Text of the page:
This has never happened before. Not in the first Auschwitz trial or other major Nazi cases, not in the trials of the left-wing terrorist Red Army Faction at Stuttgart's Stammheim prison or in other significant national security-related trials in the past. Nor in trials relating to accidents that led to hundreds of deaths and injuries.
But in the trial surrounding the so-called National Socialist Underground (NSU) -- a neo-Nazi terrorist cell accused of 10 murders, most of them racially motivated -- 71 joint plaintiffs their 49 lawyers will fill the entire lower section of the courtroom at the Munich Higher Regional Court. Media observers will have to make do with seats in the "balcony" section, which are less desirable because of their distance from the front of the courtroom -- that is, provided they filed an accreditation application early enough to be assigned a seat. The only other option is to stand in line for hours in hopes of securing one of the remaining visitor seats.
This unusual situation is the result of reforms made in recent years to victims' rights laws in Germany. These new laws have substantially expanded the rights of joint plaintiffs, who can now participate in the trial practically on the same level as the public prosecutor. They are allowed to be present at the trial at all times, submit requests to present evidence, question witnesses and much more. Did lawmakers consider that one day there would be a criminal trial garnering international attention, in which such large numbers of victims and surviving family members would make use of these laws? Probably not.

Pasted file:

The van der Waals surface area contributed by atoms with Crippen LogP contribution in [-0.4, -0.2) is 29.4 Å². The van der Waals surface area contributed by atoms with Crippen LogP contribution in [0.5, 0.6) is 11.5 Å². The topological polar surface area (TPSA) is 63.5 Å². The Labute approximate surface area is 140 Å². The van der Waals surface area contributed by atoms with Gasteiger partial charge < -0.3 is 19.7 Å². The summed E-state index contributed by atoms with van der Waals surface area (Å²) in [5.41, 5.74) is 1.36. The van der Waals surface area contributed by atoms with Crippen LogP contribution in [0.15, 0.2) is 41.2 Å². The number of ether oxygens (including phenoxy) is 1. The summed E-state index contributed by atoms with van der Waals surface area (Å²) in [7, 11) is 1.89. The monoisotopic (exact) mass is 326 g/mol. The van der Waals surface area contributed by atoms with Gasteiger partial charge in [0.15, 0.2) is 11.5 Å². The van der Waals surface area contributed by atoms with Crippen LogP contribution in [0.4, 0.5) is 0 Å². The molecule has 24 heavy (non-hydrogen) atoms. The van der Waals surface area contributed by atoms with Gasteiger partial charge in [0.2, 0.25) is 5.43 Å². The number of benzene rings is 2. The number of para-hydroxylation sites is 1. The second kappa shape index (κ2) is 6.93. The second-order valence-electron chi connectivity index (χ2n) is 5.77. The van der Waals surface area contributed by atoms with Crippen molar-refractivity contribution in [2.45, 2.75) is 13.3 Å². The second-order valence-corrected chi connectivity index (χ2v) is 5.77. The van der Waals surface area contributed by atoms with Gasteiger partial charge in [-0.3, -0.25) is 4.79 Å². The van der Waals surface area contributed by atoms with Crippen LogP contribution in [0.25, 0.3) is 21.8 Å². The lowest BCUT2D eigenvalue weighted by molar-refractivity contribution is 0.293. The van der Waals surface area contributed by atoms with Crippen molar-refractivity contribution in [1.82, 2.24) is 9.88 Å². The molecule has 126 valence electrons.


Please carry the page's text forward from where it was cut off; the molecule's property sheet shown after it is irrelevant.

Halit Yozgat, a German citizen from Kassel in central Germany, unmarried and without children, was 21 when, shortly before 5 p.m. on April 6, 2006, two strangers walked into the Internet café his father had recently helped him open. Yozgat was sitting behind a desk that served as a counter. Several computer stations were occupied.
Sitting at one of the computers in the back room of the café was Andreas T., an employee of the state of Hesse's intelligence agency, the State Office for the Protection of the Constitution. As he would later tell the police, T. had gone to the café to see if he had received a message from someone he had met on a dating website, iLove.de.